One week into free agency and the vast majority of household names are off the board.
We've steadily shifted into the open market's second phase, where teams will look to plug roster holes with more affordable talent. What can't be fixed now will be addressed in next month's draft. The fun is far from over.
With that in mind, let's break down some of the biggest remaining questions:
Where will Adrian Peterson land?
It won't be easy for the Vikings to trade Peterson. Teams like the Cardinalsaren't lining up for the $45 million remaining on his contract. The Vikings, though, appear willing to pay Peterson, making Minnesota the most logical landing spot for the All-Pro runner. If Peterson can't stomach a return to Minnesota, and if the Vikings grant him his release, look for a flock of suitors to come chasing after the NFL's most talented tackle-breaking machine.
Greg Hardy at a bargain?
Oakland's Reggie McKenzie isn't the only general manager shying away from Hardy. The MMQB's Peter King reported Monday that the former Panthers pass-rusher "is repelling his share of suitors," with one GM saying Hardy "is on our list, but pretty far down." One reason? Clubs believe Hardy is likely to be suspended for the first six games of the season because of last year's domestic-violence incident, per King. Hardy also represents a potential public-relations challenge for the team that signs him, but from an on-field angle, he looms as a potential open-market bargain. A team like the Cowboysmakes plenty of sense.
How will Niners restock at linebacker?
The suddenretirements of five-time All-Pro Patrick Willis and rookie sensation Chris Borland have left San Francisco's cupboard bare at inside linebacker. Willis roamed the field as one of the NFL's fastest at his position while Borland -- with 108 tackles in just eight starts -- garnered attention from Defensive Rookie of the Year voters. Their absence places pressure on NaVorro Bowman to return to form after missing all last season with an ACL tear. The exodus also lowers Michael Wilhoite off the trade block, making him the top candidate to start beside Bowman. Backups include Shayne Skov, Chase Thomas and Nick Moody, but look for the 49ers to find help in April's draft. General manager Trent Baalke found Borland in the third round and the team also nabbed Bowman in Round 3. Matt Barrows of The Sacramento Bee noted that the front office already has eyes for Clemson's Stephone Anthony. On the free-agent market, Mason Foster or Brandon Spikes would make sense in a 3-4 scheme.
Will Titans draft a quarterback?
I came away from last month's combine convinced the Titans are thinking about taking a quarterback with the No. 2 overall pick. Coach Ken Whisenhunt and general manager Ruston Webster praised Zach Mettenberger, but talked about their lofty draft standing as a rare chance to address the most important position in sports. The Titans also sit in prime position to trade the pick. Could Eagles coach Chip Kelly pull one more stunner, moving heaven and earth (and Sam Bradford) for the rights to Marcus Mariota? Could the unpredictable Browns, armed with two first-rounders, have plans of their own? We're early in the process, but my money is on the Titans taking a quarterback themselves.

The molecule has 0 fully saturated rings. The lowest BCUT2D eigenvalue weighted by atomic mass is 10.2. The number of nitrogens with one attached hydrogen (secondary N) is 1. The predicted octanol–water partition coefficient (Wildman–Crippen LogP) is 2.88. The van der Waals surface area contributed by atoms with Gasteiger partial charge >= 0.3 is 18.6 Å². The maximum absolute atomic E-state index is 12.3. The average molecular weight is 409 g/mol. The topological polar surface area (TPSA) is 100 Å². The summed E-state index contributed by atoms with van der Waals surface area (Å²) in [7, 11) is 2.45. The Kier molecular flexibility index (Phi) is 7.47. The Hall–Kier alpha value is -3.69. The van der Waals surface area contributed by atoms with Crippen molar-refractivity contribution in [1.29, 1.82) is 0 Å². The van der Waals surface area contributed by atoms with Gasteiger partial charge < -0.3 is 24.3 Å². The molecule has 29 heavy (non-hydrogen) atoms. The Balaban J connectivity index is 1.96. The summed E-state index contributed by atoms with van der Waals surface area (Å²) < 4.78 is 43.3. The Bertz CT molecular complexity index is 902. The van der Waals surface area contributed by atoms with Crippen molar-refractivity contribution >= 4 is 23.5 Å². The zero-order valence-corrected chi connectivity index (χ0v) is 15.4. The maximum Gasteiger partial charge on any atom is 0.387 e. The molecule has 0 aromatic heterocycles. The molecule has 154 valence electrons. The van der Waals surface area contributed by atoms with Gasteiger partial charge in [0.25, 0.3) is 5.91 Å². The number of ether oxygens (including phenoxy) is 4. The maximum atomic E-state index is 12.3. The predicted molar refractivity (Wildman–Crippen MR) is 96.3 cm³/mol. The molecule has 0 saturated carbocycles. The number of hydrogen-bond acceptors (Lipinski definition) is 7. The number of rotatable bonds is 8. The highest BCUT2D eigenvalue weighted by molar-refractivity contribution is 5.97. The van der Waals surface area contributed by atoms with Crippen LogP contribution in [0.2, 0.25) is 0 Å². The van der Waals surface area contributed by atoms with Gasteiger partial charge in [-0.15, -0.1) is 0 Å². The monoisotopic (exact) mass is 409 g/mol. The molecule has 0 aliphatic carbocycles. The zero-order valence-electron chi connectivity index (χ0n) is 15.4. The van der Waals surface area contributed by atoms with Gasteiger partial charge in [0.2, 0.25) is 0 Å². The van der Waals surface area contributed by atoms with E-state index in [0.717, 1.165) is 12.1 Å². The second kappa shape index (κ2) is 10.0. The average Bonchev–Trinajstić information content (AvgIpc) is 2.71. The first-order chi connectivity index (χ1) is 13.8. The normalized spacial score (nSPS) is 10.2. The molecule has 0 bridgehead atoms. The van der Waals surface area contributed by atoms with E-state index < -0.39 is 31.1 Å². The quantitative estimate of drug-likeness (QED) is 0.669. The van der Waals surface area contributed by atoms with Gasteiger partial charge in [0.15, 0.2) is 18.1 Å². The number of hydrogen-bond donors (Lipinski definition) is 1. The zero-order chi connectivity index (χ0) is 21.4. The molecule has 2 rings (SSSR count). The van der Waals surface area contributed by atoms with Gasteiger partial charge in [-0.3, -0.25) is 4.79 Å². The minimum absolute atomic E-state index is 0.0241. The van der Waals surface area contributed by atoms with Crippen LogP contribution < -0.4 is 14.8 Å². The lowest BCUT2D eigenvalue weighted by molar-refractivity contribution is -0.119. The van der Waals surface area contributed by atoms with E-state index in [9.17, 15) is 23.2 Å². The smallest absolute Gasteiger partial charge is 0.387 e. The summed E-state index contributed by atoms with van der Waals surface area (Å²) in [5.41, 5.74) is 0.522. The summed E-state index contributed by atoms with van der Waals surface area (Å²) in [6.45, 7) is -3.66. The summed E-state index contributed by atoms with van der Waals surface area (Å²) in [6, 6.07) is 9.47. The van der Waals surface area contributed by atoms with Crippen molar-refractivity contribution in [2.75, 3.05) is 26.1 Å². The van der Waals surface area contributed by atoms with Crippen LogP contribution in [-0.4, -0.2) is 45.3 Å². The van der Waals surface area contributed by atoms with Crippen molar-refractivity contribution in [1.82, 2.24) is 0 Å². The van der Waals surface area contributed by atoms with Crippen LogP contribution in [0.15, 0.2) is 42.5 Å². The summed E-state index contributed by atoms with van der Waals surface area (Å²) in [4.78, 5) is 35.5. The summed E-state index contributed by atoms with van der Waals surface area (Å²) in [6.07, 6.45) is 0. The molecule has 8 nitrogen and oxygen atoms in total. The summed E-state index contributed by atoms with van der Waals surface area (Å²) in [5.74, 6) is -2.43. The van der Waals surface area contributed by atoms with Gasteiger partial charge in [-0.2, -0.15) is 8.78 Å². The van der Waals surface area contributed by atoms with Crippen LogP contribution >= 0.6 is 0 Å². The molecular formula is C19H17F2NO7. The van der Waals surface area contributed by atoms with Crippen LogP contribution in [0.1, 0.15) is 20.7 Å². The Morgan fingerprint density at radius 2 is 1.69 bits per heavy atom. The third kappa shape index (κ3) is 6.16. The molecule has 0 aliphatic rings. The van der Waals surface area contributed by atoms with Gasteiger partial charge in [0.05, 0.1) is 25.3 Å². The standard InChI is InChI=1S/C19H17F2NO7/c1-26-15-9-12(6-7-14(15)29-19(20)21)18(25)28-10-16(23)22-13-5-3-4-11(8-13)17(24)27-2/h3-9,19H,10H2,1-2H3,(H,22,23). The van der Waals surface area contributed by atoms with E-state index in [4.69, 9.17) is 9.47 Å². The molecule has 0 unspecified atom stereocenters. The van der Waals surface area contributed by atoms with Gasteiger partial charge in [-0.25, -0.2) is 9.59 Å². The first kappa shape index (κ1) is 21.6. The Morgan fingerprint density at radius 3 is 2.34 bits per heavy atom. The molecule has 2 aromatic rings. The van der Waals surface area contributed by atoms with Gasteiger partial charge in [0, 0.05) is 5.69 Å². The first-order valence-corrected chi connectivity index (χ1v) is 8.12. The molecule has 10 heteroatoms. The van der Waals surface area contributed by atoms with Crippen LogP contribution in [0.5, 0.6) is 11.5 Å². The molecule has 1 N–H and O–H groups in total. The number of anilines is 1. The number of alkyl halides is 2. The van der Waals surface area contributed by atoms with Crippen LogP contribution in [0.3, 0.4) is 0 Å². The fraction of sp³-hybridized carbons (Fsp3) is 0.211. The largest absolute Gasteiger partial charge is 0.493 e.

New home for Charles Clay?
The Dolphins reportedly have "lost patience" and "moved on" from Clay, who they expect will sign with the Bills. Miami can match any offer for the tight end after slapping Clay with the transition tag, but landing Jordan Cameron makes a potential breakup easier to tolerate. The Browns also were whispered about in the Clay sweepstakes, but Cleveland is nothing more than a dark horse for his services. With only Chris Gragg and Chris Manhertz on the roster, Buffalo is set to make a hard push. This should be resolved soon enough.
Who pounces on remaining wide receivers?
A handful of productive wideouts remain. The Chargers and Redskinshave eyes for Michael Crabtree, while the Browns are determined to sign former Chiefs pass-catcher Dwayne Bowe. The recently cut Greg Jennings could start for a smattering of teams, while Hakeem Nicks, Mike Williams and Denarius Moore should all find work. This position group has plenty of juice left.
Chargers set to add backfield help?
After losing Ryan Mathews to the Eagles, the Chargers have just Branden Oliver, Donald Brown and Danny Woodhead under contract. Oliver enjoyed a productive rookie season and Woodhead remains a valuable passing-down specialist, but the Bolts must find an early-down hammer to replace what Mathews brought to the table. While free-agent runner Stevan Ridley offers that skill set, San Diego makes plenty of sense as a candidate to tap the draft for a potential starter.
More big moves in New Orleans?
Battista: Extreme makeover in NOLA
NFL Media Insider Ian Rapoport reported last week that the Saints are open to trading nearly anyone on their roster. After exporting Jimmy Graham, Ben Grubbs and Kenny Stills and importing Dannell Ellerbe and Max Unger, does the front office have another earth-shaker up its sleeve? Cam Jordan is going nowhere, but what about Drew Brees?
Schneider: "Anything off limits?"
Teams don't trade franchise quarterbacks, but New Orleans is already pondering life after Brees. Rapoport reported in November that the team is likely to "draft a quarterback highly this year," noting that people inside the building "believe they can see the finish line" for their 36-year-old signal-caller.
It's highly unlikely, but the concept of moving Brees presents an interesting situation for New Orleans. If a desperate team was willing to flip multiple first-rounders for the final few seasons of Brees' career, the Saints -- already armed with two No. 1s and five picks in the top 80 selections -- would have a chance to rebuild their roster in a way we haven't seen since Jimmy Johnson sent Herschel Walkerto Minnesota in October of 1989.